Digital literacy is an essential 21st-century skill. The ability to find, evaluate, share, and utilize online resources is vital to the success of every student. Fostering digital equity and balancing the precarious digital divide is one of the most significant challenges in education today. The need for improved literacy rates and education became evident in the wake of the pandemic.
The post-pandemic educational landscape looks different than before. Learning at every level includes accessing e-books, videos, websites, and social media. Therefore, access to technology is essential for learning.
A new report from the World Economic Forum claims one-third of the world’s school-age students, or approximately 465 million students, did not have access to remote learning during the pandemic. Teachers and authorities in digital literacy development and those with exposure to and training in the tools and skills needed to develop digital literacy are vital to modern K-12 education.
Educators looking to meet the needs of students and enhance their knowledge of digital literacy development might consider an online Master of Education in Elementary Education from Worcester State University. The program is the perfect course to help educators tackle today’s digital disparities.
Bridging the Digital Literacy Gap
Digital literacy means having the access you need to live and learn in a society where access to information and communication is done digitally through technologies like social media, internet platforms, and mobile devices.
When a digital divide stands in the way of obtaining a quality education, it becomes a knowledge divide. A new report from the International Literacy Association suggests parents, teachers, caregivers, and community members work together to bridge the digital literacy gap. Researchers claim that addressing and highlighting some of the complicated arguments around the issue helps overcome differences.
Education and community leaders can encourage and promote involvement from families in addressing the digital divide. There are many ways communities and schools can provide programs that offer greater access to technologies and Wi-Fi. Here are a few ideas:
- Seek and secure funding for more robust connectivity in public places
- Provide family access to technologies through rentals for home use and in community centers
- Encourage students to become digital inventors by providing space to invent new digital technologies
- Develop and encourage shared research and practice
When schools, families, and communities work together to fight inequities and bridge gaps, impactful and meaningful changes are made and realized.
Integrating Digital Literacy Into Classrooms
It’s essential to start digital literacy programs in kindergarten. Teachers agree that digital media education and exposure prepare young children with the skills to engage in technology responsibly and safely. Digital literacy expands the scope of traditional literacy to include e-learning skills that incorporate audio and video for strengthening listening and viewing abilities.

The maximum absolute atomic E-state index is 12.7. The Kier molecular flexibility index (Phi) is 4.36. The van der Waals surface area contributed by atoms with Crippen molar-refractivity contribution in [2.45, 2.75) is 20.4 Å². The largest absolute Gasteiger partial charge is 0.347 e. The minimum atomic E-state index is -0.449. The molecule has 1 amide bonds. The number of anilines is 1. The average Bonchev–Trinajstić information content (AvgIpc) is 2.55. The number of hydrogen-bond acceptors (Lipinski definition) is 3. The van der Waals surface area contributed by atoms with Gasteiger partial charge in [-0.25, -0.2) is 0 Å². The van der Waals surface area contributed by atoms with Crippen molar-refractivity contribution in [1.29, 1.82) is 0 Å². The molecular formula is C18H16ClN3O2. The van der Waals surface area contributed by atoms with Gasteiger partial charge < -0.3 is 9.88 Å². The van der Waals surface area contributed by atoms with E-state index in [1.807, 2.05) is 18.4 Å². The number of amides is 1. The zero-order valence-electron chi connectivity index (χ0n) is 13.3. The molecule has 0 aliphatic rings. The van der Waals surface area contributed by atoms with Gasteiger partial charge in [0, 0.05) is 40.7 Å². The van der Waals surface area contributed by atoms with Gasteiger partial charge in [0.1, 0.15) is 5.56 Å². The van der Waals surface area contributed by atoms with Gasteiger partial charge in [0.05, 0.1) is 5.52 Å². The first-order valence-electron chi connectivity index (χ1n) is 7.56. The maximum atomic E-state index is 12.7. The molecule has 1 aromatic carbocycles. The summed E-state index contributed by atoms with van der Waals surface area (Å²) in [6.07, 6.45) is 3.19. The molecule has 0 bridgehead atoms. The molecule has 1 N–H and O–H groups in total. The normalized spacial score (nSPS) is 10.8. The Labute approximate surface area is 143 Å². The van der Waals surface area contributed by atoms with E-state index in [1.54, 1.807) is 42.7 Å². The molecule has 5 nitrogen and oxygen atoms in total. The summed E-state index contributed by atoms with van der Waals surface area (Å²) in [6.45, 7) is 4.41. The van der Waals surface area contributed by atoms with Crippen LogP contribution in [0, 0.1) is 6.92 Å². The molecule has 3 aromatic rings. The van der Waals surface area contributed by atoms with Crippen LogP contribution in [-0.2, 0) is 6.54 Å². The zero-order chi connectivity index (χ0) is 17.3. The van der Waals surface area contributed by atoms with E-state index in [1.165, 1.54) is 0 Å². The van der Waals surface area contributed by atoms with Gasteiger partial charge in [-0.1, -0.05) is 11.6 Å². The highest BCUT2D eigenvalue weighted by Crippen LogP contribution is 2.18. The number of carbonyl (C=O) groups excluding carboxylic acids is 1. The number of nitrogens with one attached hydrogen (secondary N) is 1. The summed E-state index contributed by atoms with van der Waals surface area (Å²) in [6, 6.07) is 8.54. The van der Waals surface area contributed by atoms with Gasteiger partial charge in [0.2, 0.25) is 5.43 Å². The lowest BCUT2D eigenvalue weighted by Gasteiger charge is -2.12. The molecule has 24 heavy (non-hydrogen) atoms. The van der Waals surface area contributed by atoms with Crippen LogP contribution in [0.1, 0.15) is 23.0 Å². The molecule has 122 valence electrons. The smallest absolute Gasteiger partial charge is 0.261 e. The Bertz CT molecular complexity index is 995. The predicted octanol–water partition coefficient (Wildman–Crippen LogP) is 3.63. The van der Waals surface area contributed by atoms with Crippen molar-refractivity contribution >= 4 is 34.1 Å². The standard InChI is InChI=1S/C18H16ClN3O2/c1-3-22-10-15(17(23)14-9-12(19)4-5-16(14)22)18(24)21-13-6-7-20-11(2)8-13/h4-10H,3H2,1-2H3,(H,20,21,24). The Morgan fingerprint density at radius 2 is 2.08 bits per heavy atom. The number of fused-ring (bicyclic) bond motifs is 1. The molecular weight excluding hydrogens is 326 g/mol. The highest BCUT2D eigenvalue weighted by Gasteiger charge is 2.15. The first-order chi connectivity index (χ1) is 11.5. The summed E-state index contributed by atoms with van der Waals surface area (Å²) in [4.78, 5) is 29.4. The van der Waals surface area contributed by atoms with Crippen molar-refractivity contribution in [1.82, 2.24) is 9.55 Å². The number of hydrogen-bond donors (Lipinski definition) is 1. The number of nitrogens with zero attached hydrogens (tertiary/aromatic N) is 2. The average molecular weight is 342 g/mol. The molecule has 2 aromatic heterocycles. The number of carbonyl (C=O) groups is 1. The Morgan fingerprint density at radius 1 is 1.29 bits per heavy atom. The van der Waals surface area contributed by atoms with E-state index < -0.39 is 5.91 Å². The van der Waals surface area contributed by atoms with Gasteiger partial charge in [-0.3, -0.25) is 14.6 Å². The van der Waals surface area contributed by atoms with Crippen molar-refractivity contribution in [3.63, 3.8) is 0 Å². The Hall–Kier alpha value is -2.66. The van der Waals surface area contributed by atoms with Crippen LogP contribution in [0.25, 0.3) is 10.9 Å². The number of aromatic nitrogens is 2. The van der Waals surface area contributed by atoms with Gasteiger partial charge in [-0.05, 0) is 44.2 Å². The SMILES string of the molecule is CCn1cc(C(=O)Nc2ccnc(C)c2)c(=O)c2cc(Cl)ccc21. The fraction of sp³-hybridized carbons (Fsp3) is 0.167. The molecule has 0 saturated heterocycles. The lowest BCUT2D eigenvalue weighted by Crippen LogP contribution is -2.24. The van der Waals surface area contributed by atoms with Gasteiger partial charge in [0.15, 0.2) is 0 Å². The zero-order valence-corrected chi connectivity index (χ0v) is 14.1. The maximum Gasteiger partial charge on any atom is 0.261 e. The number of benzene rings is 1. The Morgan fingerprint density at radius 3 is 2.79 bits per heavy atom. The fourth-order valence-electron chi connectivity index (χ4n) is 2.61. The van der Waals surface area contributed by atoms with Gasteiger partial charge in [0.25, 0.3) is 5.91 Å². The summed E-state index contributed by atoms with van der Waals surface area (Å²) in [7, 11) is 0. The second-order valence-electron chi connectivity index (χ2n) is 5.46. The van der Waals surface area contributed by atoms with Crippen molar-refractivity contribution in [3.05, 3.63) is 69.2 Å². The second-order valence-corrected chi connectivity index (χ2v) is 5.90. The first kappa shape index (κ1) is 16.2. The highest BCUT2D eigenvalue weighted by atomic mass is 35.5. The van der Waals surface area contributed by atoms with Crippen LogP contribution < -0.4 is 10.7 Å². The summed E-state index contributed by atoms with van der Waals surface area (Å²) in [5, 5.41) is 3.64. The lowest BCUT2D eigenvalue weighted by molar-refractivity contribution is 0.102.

Digital technology education empowers and educates students, allowing them to thrive in the constantly evolving digital world. An article posted on Education Corner claims digital competency prompts critical thinking, learning outside the classroom and practical communication.
Kids’ imaginations thrive when exposed to technological innovations. Digital literacy development beginning in elementary school and continuing through high school provides exciting new ways of learning and interacting.
Fostering Digital Equity
The unequal access to technology creates division and inequality regarding access to resources and information. Bridging the digital divide isn’t just a social or political problem. It’s a deep-rooted societal issue that can be eliminated when economic, social, and political forces join.
Teachers can help bridge the gap by developing digital literacy programs beginning in elementary school. A new article on Learning suggests that making digital literacy a priority in K-12 education schools and learning institutions can help improve digital literacy among underrepresented groups. Educators say this early digital education helps to instruct students so they may have increased career opportunities in the future.
Thus, the study of digital literacy and educational technology integration is now a core component of advanced educator preparation programs. Worcester State’s Technology and Literacy in the Classroom course is a good example. Working educators wanting to enhance their effectiveness in teaching should consider the online Master of Education in Elementary Education from Worcester State with 100% online coursework and pay-by-the-course tuition.